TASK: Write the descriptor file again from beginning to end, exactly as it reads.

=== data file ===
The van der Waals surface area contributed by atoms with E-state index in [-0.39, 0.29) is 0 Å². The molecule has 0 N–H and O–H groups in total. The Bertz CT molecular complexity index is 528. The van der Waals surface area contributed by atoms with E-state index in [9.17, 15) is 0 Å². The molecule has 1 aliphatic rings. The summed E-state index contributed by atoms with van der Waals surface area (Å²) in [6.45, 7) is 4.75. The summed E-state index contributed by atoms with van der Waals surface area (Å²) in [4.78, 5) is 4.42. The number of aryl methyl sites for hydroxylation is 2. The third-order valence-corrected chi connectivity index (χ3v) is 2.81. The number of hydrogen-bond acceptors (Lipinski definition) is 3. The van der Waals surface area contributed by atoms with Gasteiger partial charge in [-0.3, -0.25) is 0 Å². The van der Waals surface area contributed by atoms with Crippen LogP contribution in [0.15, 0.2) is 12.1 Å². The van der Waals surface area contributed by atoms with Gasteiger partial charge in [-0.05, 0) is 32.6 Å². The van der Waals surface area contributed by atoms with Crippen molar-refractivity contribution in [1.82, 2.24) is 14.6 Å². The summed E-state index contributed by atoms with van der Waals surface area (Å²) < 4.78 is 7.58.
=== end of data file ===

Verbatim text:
The van der Waals surface area contributed by atoms with E-state index in [-0.39, 0.29) is 0 Å². The molecule has 0 N–H and O–H groups in total. The Bertz CT molecular complexity index is 528. The van der Waals surface area contributed by atoms with E-state index in [9.17, 15) is 0 Å². The molecule has 1 aliphatic rings. The summed E-state index contributed by atoms with van der Waals surface area (Å²) in [6.45, 7) is 4.75. The summed E-state index contributed by atoms with van der Waals surface area (Å²) in [4.78, 5) is 4.42. The number of aryl methyl sites for hydroxylation is 2. The third-order valence-corrected chi connectivity index (χ3v) is 2.81. The number of hydrogen-bond acceptors (Lipinski definition) is 3. The van der Waals surface area contributed by atoms with Gasteiger partial charge in [-0.3, -0.25) is 0 Å². The van der Waals surface area contributed by atoms with Crippen LogP contribution in [0.15, 0.2) is 12.1 Å². The van der Waals surface area contributed by atoms with Gasteiger partial charge in [-0.05, 0) is 32.6 Å². The van der Waals surface area contributed by atoms with Crippen molar-refractivity contribution in [1.82, 2.24) is 14.6 Å². The summed E-state index contributed by atoms with van der Waals surface area (Å²) < 4.78 is 7.58.